THE market might be in the foothills of a platinum price recovery as automakers had “started to do some work” on how the metal could be used as a substitute for palladium, the dollar price of which had improved 48% in 2019.
This is the view of outgoing Anglo American Platinum (Amplats) CEO, Chris Griffith, although he tempered his forecast saying broad adoption of platinum in autocatalysis was 18 to 24 months away.
“For first time fabricators are starting do so some work which is … the first signal on substitution,” said Griffith at Amplats’ annual results presentation in which the firm recorded some R100bn in annual revenue. Of this number, 58% was derived from palladium and rhodium sales.
Substitution of platinum for palladium hadn’t been adopted sooner because automakers had been under unique pressures of their own including “… pressure from society on issues such as climate change”, he said.
Auto-manufacturers have had “much bigger problems” that the cost of palladium and rhodium, which gained 73% in price last year in dollar terms. Only now, with the palladium to platinum price delta lifting the cost of cars to $200per unit (from $70 per unit) have manufacturers begun to worry about the ongoing deficit in metal supply.
Previously, in addition to climate control, there was the Volkswagen scandal of 2015 in which the German company’s cars were found to have produced more noxious gases on the road than in the laboratory owing to ‘doctored’ testing standards, said Griffith. Regaining the trust of the car-buying market through the development of real world driving tests had been a significant pressure.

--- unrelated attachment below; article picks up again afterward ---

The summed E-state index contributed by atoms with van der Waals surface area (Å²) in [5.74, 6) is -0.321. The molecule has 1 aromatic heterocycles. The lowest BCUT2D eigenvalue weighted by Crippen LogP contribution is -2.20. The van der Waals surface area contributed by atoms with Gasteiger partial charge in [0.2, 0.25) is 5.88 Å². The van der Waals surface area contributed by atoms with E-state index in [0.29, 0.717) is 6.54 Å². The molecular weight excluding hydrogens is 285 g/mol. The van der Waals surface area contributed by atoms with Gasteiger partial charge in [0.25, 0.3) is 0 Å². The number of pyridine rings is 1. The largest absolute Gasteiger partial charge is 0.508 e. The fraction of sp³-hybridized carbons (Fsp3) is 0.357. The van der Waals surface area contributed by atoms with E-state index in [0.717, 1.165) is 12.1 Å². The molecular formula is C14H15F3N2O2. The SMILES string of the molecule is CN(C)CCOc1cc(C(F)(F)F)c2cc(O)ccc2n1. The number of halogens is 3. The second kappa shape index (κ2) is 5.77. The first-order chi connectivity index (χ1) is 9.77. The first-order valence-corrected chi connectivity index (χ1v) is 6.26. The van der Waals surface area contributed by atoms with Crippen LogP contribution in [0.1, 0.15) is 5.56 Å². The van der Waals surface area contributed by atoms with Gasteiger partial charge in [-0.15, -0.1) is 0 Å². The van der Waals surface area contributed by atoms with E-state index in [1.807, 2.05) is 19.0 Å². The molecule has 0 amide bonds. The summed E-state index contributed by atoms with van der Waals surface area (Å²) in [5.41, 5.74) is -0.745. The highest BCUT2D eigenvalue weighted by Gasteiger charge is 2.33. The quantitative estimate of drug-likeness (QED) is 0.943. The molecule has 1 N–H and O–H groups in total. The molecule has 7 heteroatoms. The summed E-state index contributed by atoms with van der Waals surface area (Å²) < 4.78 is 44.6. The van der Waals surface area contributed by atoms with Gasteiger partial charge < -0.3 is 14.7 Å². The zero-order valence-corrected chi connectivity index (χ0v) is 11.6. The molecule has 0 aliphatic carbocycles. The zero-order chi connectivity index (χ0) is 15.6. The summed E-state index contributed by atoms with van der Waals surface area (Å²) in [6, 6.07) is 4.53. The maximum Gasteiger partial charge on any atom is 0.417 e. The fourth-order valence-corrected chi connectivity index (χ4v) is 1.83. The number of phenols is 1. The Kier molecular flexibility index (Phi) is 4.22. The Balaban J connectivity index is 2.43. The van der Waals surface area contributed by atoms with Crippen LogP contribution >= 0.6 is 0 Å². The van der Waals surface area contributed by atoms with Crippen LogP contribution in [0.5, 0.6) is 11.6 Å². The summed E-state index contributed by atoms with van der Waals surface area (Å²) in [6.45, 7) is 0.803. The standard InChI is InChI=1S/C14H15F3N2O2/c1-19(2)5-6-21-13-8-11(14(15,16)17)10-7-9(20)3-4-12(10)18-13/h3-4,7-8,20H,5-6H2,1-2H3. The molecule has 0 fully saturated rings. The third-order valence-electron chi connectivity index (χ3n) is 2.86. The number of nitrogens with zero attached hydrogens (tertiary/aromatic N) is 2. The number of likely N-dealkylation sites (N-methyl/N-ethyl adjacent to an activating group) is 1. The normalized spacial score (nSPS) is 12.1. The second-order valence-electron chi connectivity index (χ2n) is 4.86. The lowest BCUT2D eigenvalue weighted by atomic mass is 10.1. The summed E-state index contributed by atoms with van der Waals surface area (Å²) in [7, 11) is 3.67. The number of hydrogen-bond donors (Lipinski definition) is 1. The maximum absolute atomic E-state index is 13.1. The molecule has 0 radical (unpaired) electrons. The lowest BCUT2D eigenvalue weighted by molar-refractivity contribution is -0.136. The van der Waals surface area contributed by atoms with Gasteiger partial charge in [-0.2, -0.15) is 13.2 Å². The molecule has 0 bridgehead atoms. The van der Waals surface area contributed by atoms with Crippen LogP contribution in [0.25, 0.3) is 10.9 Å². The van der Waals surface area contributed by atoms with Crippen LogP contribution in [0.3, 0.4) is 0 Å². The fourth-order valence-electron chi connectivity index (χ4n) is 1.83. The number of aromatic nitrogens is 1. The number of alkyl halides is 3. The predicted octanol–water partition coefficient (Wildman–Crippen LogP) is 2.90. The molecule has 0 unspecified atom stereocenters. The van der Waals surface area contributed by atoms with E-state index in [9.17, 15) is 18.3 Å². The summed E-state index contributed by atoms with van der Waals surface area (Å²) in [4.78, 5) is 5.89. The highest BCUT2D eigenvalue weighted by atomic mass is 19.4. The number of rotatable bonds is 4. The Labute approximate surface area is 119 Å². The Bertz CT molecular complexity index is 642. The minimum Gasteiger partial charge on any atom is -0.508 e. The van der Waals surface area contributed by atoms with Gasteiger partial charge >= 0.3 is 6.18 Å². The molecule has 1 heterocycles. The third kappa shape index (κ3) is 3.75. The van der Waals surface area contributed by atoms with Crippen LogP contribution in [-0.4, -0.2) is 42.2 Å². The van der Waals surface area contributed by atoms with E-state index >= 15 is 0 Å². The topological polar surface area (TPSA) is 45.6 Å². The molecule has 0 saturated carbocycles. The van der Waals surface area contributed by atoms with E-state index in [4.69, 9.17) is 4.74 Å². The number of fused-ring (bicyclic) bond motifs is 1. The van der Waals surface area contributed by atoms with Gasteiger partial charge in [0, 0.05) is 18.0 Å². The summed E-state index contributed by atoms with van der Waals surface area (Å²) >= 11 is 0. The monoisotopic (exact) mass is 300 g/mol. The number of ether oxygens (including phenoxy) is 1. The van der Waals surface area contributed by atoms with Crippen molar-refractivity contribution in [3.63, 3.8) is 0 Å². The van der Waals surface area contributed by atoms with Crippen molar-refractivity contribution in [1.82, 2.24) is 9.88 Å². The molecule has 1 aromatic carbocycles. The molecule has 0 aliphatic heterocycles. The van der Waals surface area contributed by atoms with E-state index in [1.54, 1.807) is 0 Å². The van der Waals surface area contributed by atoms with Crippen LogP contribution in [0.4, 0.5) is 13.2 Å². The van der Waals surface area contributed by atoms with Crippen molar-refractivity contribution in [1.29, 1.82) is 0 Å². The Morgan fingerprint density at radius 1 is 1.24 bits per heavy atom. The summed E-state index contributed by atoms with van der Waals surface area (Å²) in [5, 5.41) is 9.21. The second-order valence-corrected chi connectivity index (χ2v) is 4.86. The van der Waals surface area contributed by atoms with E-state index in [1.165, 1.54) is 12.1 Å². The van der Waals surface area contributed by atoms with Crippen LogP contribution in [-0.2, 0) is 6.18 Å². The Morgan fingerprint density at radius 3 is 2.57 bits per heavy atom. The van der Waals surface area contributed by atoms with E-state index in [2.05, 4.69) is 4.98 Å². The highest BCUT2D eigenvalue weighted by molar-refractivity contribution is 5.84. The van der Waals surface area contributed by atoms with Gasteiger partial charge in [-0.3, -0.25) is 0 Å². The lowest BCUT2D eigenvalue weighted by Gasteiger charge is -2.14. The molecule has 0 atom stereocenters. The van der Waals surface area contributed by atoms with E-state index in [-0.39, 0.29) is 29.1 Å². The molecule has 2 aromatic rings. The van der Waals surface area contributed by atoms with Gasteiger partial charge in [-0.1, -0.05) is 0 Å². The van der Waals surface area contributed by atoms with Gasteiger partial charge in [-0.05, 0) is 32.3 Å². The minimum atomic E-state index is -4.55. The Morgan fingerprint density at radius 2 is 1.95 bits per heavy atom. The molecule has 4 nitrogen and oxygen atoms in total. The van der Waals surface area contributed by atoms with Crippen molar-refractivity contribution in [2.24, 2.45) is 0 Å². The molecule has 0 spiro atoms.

“OEMs [original equipment manufacturers] are starting to look at this, but not in major way,” he said. “The next 18 months to two years will tell, but it [substitution] could accelerate if scarcity of metal makes its presence felt, and not just in price difference. This is not panic stations because there are solutions that come from the suite of metals.”
Palladium and rhodium prices had been ascendant owing to a deficit in supply, but asked if the market was therefore ‘telling’ the likes of Amplats to start producing more of the metal, Griffith said the company would pause before pressing the growth button.
The company wouldn’t build projects for today’s prices, but there was also an oversupply of platinum metal of between 600,000 to 800,000 ounces annually, excluding 1.1 million oz absorption by the investment market (via ETFs) in the past year.
The solution for OEMS already lay in existing productive capacity for platinum, he said. “The worst possible thing for us is to rush into a project without having done due diligence. We can’t invest only for these prices but throughout the cycle.
“If we had only invested for current prices there would be times in the next 10 years where you will be bitterly disappointed,” he said.
Amplats has also favoured organic growth at marginal capital investment. Griffith said between 300,000 to 500,000 oz in new production had been developed at its tier one mine, Mogalakwena, without “… major capital investment”, and there was scope for more incremental growth. “So we won’t ditch all of our discipline and pile into something.”
Griffith said there were no plans to develop the firm’s Twickenham deposit on its own as it had better growth options. Twickenham also needed a new concentrator which was capital the firm was not interested in spending. For now, Amplats would develop the property’s mine plan and then hoped to progress its sale in the second half of the 2020 financial year.